As we noted once more last week, many collectors specialise in chasing down collectibles connected with the Titanic - perhaps the most famous catastrophic accident ever known - and they had a great opportunity over the weekend as a fascinating collection led by two letters from a Titanic survivor concerning the voyage hit the auction block at Philip Weiss.
The collection hails directly from a family member of John & Nelle Pillsbury Snyder who were rescued when the Titanic sunk.
It was sold as part of a Transportation, Aviation, Maritime, Military & Posters auction.
The letter on Titanic stationary is dated April 10, 1912, (the day the ship sailed) and sent by John Snyder telling of his contentment and enjoyment of cigars which he had been sent. The couple were returning from their honeymoon.
The collection also included photos of the Snyders, another letter dated April 18th which tells of the confusion from news sources and the White Star Line at the time of the sinking.
"Here we are again both safe and sound" wrote John Snyder to his father, "I can only tell you that I have a mighty fine wife and she is the one you must thank - besides our Lord" and later "We were both asleep when the boat hit.
"... When we reached the top deck only a few people were about and we all were told to go down & put on our life belts"...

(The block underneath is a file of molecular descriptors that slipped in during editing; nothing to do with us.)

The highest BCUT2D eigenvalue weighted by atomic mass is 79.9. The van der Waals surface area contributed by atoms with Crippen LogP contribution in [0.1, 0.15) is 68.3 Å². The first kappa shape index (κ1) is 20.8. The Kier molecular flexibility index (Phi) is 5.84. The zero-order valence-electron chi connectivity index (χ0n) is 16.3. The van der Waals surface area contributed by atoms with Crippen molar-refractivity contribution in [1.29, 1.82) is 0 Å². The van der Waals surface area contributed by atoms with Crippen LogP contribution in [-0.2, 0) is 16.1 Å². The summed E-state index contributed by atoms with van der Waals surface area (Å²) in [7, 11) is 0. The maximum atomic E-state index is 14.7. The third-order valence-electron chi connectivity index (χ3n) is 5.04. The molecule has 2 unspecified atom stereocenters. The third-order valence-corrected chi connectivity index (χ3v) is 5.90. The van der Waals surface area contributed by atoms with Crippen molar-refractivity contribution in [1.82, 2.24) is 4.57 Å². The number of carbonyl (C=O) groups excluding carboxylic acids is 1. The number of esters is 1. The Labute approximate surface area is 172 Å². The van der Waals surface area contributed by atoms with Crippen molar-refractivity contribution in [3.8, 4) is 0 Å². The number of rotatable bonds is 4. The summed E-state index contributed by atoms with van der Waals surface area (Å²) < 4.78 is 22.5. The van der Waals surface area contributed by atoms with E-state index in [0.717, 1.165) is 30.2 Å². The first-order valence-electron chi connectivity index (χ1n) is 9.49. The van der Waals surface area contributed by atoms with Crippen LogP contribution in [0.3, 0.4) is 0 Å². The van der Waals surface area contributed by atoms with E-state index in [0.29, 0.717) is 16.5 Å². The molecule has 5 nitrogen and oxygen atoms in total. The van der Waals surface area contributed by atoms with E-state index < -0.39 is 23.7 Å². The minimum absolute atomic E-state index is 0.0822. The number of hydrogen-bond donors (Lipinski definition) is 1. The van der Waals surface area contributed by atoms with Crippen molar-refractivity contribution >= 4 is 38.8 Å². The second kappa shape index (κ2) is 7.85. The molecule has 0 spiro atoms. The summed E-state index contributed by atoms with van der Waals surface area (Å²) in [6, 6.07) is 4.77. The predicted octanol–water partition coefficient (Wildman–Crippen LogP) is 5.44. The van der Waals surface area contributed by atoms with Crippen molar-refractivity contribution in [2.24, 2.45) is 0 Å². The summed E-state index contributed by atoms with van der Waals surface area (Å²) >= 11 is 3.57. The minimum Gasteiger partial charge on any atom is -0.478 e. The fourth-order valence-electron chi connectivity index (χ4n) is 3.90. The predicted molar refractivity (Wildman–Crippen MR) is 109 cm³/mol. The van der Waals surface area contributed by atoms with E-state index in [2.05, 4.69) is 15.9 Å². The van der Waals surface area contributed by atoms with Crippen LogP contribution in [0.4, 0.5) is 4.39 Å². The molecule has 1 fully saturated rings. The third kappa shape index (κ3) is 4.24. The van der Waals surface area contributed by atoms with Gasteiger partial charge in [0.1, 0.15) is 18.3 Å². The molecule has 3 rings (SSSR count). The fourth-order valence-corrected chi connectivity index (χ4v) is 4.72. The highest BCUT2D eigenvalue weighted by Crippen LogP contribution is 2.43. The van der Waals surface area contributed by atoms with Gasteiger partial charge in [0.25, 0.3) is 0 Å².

The collection had been expected to achieve $50,000-75,000, but topped even this to reach $100,570. Phil Weiss told us:
"It is a rare opportunity to see an fabulous archive like this come 'fresh' to the market. The key to the success of this and any sale of this type is really the fact that this material was never offered for sale before. The other big factor in the success was having great advance publicity building up to the auction."
A portrait of the Titanic's Captain Edward Smith in his wife's locket also went under the hammer, and sold for $3,500 against a listing of $1,500 to $2,500.
There are no longer any survivors of the Titanic - a cause for regret for the large number of collectors who specialise in collecting memorabilia from the voyage, keeping its prices high. Millvina Dean was the last to die, having been an infant during the Titanic's only voyage.
She had no memory of the voyage, but it shaped her life in that her father died in the tragedy and there were endless Titanic conventions which she was always being asked to attend.
If you are looking for a connection with the Titanic, you may well be interested in this example ofwhich we currently have available.